What I Learned from Refinery Ventures


Hi I’m Ammar, this summer I interned at Refinery Ventures. In this blog I hope to shed light on what I’ve learned from observing the minds of venture capitalists and pass helpful information along to all those interested in VC, whether they are looking to work in VC or raise their next round of funding

Aspirin or Vitamin

A question that may arise when considering a new company is “Is this the aspirin or the vitamin?”

Vitamins are nice to have. Aspirins are a need to have.

Vitamins are good for you, but many people don’t take them. People forget their effects because they aren’t noticed immediately. Aspirin, however, addresses a problem that is evident immediately. An “Aspirin Company” solves an unmet customer need, whereas a “Vitamin Company” improves an existing solution.

Question Everything

Pitching a startup means persuading investors that there is a market opportunity. Investors use questions to gain a deeper understanding of a company and get to the heart of the case. Questions should have a goal and the information should help inform your decision-making.

The concept of “Question Everything” is also important when constructing a thesis about the world. Investors benefit from knowing why people do what they do and where society can improve. From my summer at Refinery, I’ve learned what information is important to guide decision-making and how to make conclusions.

Blurred Lines

Prior to my internship I held the perception that team, market, and execution were the overwhelmingly dominant components of an early-stage investment decision. As I’ve come to realize, there are a lot more factors involved. To name a few: co-investors, deal terms, industry hypothesis, and trends.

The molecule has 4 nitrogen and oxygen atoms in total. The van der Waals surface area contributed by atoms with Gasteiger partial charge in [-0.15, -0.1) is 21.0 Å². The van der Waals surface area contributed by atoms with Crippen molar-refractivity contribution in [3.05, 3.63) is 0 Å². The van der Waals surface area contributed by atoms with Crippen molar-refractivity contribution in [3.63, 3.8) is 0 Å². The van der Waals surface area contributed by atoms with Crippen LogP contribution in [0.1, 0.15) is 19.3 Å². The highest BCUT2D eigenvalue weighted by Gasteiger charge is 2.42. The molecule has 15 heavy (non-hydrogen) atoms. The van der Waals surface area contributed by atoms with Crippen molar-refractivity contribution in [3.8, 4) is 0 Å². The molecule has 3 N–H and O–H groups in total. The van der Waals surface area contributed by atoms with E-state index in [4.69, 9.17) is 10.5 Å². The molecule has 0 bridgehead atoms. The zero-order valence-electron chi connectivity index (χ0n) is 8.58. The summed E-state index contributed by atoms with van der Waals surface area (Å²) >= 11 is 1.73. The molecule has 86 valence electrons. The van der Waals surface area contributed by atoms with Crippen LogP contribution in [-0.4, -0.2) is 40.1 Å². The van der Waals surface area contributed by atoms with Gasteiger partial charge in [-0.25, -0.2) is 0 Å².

The art of funding good companies goes beyond picking them. I’ve noticed that valuation, size preference, and tech focus can all be flexible to a company with high growth potential. And that high growth potential is only half reliant on the metrics and equally about execution.

Test Revenue

Going from 0-1 requires different skills than going from 1-10. Refinery’s mission is to help companies scale.

In the early stages, it’s important for startups to maximize learning rather than growth. In the test revenue phase, you are learning; in the scale revenue phase, you are growing. During test revenue you are answering questions about friction points in your process and how to demonstrate ROI.

Companies want to control their burn rate to give time to figure out answers to all your questions. Getting to the bottom of key questions is key to fast growth. Furthermore, it is crucial to understand the dynamics of customer relationships. The sooner a company can figure out how not to waste time with people that will never be a customer the better. This can only be done by experimenting a lot.

Notes on Pitches

If it takes more than 5 minutes to describe your business you’ve probably lost someone. In all likelihood, 5 minutes will not be enough to provide a comprehensive account of your business.

The purpose isn’t to dumb down what you’re doing, just to have a foundation to start. Having a clear description of the business also includes understanding key drivers. There is a problem when people try to sell without understanding what the key levers are in the business, and this causes businesses to flail out.

Whether you’re aiming to work in VC or just looking to raise I hope these tips helps you. Thanks to Refinery Ventures for the great summer. For more insights on raising, check out my last article about data rooms.